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Checking in and scheduling question

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    Checking in and scheduling question

    Hi Cheryl, We are having a busy summer with lots of travel, but looking forward to the new year. We are going to try the slower paced third grade. Question, how do I go about making a schedule for my family of homeschoolers? Any suggestions. I hope things are well for your family. Susan

    #2
    Hi, Susan.

    Yes, our summer has been very good. Michael & Michelle, both 19, are relatively stable right now, so I am very thankful. They both serve in the community 3 days a week in various well-supervised settings. Michelle helps in a nursing home and in a center for developmentally delayed adults. Her happy chattering cheers both the elderly ladies at the home and the nonverbal people at the center. Meanwhile, Michael proudly wears a staff pin at the history museum in our small town.

    All three of us just visited my favorite doctor yesterday. This doctor, John Hopkins-trained in both autism and schizophrenia, suits us perfectly and has seen us every 8 weeks from the time my kids were 13, so she is almost extended family. (She even attended the twins' graduation party, where Michael honored her in a speech from our staircase). As the kids sat in the waiting room yesterday, this doctor/friend and I both reflected, welling with tears in her office, grateful and amazed at how far they have come.


    To your question ...

    Scheduling options abound! You really can structure your days and weeks ANY way that works best for all 4 of your daughters (and you).



    Some tips that helped us:

    Opening

    -Begin at a set time each day. Consider assessing a "fine" of either $1.00 or 30min earlier bedtime that night for anyone not ready with all morning jobs completed. Post the list of morning jobs, so you do not need to nag/remind every morning. (Get dressed, make bed, eat breakfast, brush teeth, feed cat.)
    -Open with an overview of the day and a comforting devotion, such as a Bible story, catechism reading, Scripture memory, or hymn.
    -Do recitations.

    Instruction/Independent Work
    -Teach reading for any non-readers; teach Latin & math for readers (hardest subjects first, to be sure they are accomplished)
    -Assign independent work for anyone not involved in teacher-led instruction (puzzles or chores for younger children or non-writers, academic work for writers)

    Chore Break
    -Assign everyone household tasks as "first recess." (We still list ours by day of the week. I post them on a large white board, so I do not need to think of them every day! Monday - strip beds, clear bedroom floors; Tuesday - etc.). While they complete chores, I often start laundry, begin a slowcooker meal, or clean up from breakfast.

    Instruction/Independent Work
    -Finish most difficult subjects, such as grammar or writing

    Outside Break
    -Play soccer together, jump rope with rhyming games, dribble & pass a basketball, work on PT goals, or just go for a walk

    Combined Instruction (sometimes over lunch, if the morning moved slowly)
    -Read-alouds


    Lunch

    Rest time - only reading allowed during this break of quiet time - no talking

    Afternoon
    Mondays & Wednesdays - more academics, piano & music theory lessons
    Tuesdays & Thursdays - homeschool swim with friends, then library, errands, doctor appointments
    Fridays - clean the house (so Dad can enjoy a clean house over the weekend!)


    As listed in Simply Classical, we had many schedules over the years, but this basic structure served us well.

    Another example:

    A local friend not only homeschools her 5 children, but she also teaches higher math full-time at a private Catholic school. After teaching calculus by day, she homeschools her children (ages 8-17) from 3:30pm-8pm each night! She grades all homework ~3:30pm-4:15pm, then begins teaching. She homeschools 8am-5pm every summer. Her "system" sits atop her dining room table: Each child has a huge stack (or stacks) of books with an individual planner. With each child, she makes her way through all of the books and assigns homework, one child at a time. Instruction occurs on the sofa or at the dining room table. Each child has one entire, scheduled "day off" every week. (One of her children will say, "I have Thursdays off this year, so if Michelle wants to have me over to play....") She has taught everything (piano, Latin, math, literature, grammar, science) this way with remarkable discipline and success.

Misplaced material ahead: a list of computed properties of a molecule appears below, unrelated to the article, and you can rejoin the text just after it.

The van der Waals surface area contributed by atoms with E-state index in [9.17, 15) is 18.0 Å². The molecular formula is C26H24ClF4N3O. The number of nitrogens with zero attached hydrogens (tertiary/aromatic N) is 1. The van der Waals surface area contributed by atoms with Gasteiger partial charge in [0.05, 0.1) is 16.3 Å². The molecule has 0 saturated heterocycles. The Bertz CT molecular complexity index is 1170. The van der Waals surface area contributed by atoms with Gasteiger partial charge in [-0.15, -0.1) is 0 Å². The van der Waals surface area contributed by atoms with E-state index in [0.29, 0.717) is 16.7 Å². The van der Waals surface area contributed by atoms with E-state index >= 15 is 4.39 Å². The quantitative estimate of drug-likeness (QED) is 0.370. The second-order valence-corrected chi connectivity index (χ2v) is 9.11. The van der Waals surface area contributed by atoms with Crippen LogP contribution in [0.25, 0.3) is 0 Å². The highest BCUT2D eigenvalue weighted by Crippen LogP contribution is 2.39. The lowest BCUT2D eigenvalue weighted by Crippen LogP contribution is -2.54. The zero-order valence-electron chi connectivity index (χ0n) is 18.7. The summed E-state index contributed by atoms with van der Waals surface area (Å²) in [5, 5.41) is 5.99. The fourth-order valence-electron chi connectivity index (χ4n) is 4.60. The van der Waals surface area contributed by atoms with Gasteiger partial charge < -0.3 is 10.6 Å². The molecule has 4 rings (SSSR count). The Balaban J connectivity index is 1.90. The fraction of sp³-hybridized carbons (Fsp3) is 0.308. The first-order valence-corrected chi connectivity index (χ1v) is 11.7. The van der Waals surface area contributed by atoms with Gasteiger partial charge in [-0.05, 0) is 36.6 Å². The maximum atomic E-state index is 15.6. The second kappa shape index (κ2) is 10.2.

Every family is different.


    You might first assess these things:


    -Which subjects can each child complete independently or with minimal checking this year?
    -Which subjects require my direct, one-on-one teaching?
    -Which outside commitments (sports, social, church, extended family) do we want to make and keep this year?
    -Which other commitments must we honor?
    -Where can my older children (age 14+) begin serving in the community 1-2 hours/week?
    -How can we use our leisure time to model and instill a love of music, art, reading, nature?


    A practical suggestion:

    This sounds simple, but is surprisingly helpful and was mentioned on the K-8 Board when someone asked a similar question.

    -Use Post-it notes. Teach your children to use Post-it notes. This saves so much time, especially for our special-needs children! When you finish Latina Christiana, for example, place a post-it where you stopped. Have your child do the same in her workbook. (This prevents the slow paging through the book to determine "where we stopped yesterday.") Keep a separate Post-it for the page of recitations or, as in LC I, the page for prayers. You could even color-code them by child, if you wanted. This would help avoid time spent looking for the child's name on the inside cover every day, if more than one student studies the same level.


    I hope something here helps!

    Thanks-
    Cheryl


    Simply Classical: A Beautiful Education for Any Child

    Comment


      #3
      Wonderful ideas, Cheryl! Thanks for all this!

      We have a decent system in place but I am always open to new ideas. I especially LOVE the "fine" in the morning for not being ready to learn. That seems to be our struggle most days. 1 kiddo will be ready and waiting, while the others are dragging with their morning chores and breakfast.